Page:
Iowa nursing homes have been in the news plenty of times in the past three years. Mainly steered by COVID-19 coverage, they've been under the microscope dealing with intense scrutiny relating to residents' health.

They are again in the news, but not specifically because of the pandemic this time.

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One dozen Iowa nursing homes have closed so far in 2022. That is a pretty high number when you think about nursing homes relating to any other business. For so many to close, it must mean something is up, right? The answer is yes. Costs.

Radio Iowa reports the closures have been tied to higher operating costs. This seems unusual as most businesses will pass along their higher costs to their consumers. But in the case of nursing homes, it's been enough to spell the demise of a number of them across the state.

The reports discussed the nursing home issues with Iowa Health Care Association president and CEO Brent Willett. Willett said medical supplies are up 35%, and the pressure to pay staff more is actually higher than even that.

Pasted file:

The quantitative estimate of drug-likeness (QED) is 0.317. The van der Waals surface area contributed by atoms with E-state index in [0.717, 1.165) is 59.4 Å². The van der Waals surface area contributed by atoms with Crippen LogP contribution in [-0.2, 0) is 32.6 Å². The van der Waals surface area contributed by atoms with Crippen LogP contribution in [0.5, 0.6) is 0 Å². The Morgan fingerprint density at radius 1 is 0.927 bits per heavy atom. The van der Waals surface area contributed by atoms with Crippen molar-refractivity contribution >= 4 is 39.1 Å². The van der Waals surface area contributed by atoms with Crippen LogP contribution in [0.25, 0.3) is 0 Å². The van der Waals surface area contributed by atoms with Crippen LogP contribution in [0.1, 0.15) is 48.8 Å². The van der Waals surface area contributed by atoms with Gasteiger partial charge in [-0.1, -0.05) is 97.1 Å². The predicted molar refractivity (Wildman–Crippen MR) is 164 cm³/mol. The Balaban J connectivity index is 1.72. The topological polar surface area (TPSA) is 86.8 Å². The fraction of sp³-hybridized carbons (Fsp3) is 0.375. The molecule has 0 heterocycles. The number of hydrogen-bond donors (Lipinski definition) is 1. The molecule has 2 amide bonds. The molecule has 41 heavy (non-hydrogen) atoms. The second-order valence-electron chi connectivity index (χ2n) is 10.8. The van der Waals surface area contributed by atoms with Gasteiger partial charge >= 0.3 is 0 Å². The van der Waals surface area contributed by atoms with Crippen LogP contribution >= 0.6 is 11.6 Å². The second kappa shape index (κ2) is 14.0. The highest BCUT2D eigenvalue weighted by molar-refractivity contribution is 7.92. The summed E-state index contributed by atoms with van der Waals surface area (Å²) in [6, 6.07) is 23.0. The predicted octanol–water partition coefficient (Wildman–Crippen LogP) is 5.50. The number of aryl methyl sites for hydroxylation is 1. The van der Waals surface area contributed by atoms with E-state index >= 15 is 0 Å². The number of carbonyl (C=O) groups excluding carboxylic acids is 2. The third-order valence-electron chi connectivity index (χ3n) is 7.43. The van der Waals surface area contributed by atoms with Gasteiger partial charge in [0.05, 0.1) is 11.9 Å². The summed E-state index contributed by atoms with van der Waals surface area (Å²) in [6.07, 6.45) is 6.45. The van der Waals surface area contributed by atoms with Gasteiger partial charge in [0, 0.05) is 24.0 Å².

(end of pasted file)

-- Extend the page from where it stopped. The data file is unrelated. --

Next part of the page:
Willett points out that where other businesses can scale back on hours and therefore employees, a nursing home cannot do that as they must be staffed at all times. Another shocking revelation, Willett says that 45% of Iowa nursing homes are limiting or freezing admissions of new patients as they suffer from a lack of staffing.

Photo by Alexas_Fotos on Unsplash
Photo by Alexas_Fotos on Unsplash

As far as why a nursing home cannot raise prices to consumers, changing daily and monthly rates can only be done by lawmakers. These rates are set by the government for Medicare and Medicaid patients.

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